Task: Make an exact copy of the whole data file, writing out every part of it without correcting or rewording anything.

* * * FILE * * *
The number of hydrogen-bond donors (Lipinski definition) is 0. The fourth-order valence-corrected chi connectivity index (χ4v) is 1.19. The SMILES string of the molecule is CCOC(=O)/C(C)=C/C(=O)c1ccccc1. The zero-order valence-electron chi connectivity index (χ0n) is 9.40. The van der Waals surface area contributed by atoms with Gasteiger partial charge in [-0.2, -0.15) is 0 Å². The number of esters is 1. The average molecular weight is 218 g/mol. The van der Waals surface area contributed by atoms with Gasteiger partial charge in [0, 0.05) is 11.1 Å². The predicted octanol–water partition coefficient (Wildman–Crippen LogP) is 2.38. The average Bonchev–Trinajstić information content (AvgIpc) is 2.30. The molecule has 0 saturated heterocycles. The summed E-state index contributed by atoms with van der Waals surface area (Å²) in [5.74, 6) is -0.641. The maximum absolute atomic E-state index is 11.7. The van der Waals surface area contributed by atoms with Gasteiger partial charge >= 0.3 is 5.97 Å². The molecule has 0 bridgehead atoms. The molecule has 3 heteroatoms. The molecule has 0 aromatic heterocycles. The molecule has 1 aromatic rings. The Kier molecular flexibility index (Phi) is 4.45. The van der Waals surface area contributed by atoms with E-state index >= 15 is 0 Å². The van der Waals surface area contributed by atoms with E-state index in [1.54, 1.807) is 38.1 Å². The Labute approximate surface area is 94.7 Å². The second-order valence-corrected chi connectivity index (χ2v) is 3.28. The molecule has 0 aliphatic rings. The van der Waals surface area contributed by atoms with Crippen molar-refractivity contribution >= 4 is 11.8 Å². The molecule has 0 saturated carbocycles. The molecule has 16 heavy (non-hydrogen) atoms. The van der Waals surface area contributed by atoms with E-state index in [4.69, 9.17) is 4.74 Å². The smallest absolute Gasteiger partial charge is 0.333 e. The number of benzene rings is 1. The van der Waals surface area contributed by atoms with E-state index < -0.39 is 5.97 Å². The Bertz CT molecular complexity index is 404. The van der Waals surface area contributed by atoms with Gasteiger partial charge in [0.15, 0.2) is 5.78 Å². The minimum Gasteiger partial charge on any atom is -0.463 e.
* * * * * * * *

The number of hydrogen-bond donors (Lipinski definition) is 0. The fourth-order valence-corrected chi connectivity index (χ4v) is 1.19. The SMILES string of the molecule is CCOC(=O)/C(C)=C/C(=O)c1ccccc1. The zero-order valence-electron chi connectivity index (χ0n) is 9.40. The van der Waals surface area contributed by atoms with Gasteiger partial charge in [-0.2, -0.15) is 0 Å². The number of esters is 1. The average molecular weight is 218 g/mol. The van der Waals surface area contributed by atoms with Gasteiger partial charge in [0, 0.05) is 11.1 Å². The predicted octanol–water partition coefficient (Wildman–Crippen LogP) is 2.38. The average Bonchev–Trinajstić information content (AvgIpc) is 2.30. The molecule has 0 saturated heterocycles. The summed E-state index contributed by atoms with van der Waals surface area (Å²) in [5.74, 6) is -0.641. The maximum absolute atomic E-state index is 11.7. The van der Waals surface area contributed by atoms with Gasteiger partial charge >= 0.3 is 5.97 Å². The molecule has 0 bridgehead atoms. The molecule has 3 heteroatoms. The molecule has 0 aromatic heterocycles. The molecule has 1 aromatic rings. The Kier molecular flexibility index (Phi) is 4.45. The van der Waals surface area contributed by atoms with E-state index >= 15 is 0 Å². The van der Waals surface area contributed by atoms with E-state index in [1.54, 1.807) is 38.1 Å². The Labute approximate surface area is 94.7 Å². The second-order valence-corrected chi connectivity index (χ2v) is 3.28. The molecule has 0 aliphatic rings. The van der Waals surface area contributed by atoms with Crippen molar-refractivity contribution >= 4 is 11.8 Å². The molecule has 0 saturated carbocycles. The molecule has 16 heavy (non-hydrogen) atoms. The van der Waals surface area contributed by atoms with E-state index in [4.69, 9.17) is 4.74 Å². The smallest absolute Gasteiger partial charge is 0.333 e. The number of benzene rings is 1. The van der Waals surface area contributed by atoms with E-state index < -0.39 is 5.97 Å². The Bertz CT molecular complexity index is 404. The van der Waals surface area contributed by atoms with Gasteiger partial charge in [0.15, 0.2) is 5.78 Å². The minimum Gasteiger partial charge on any atom is -0.463 e.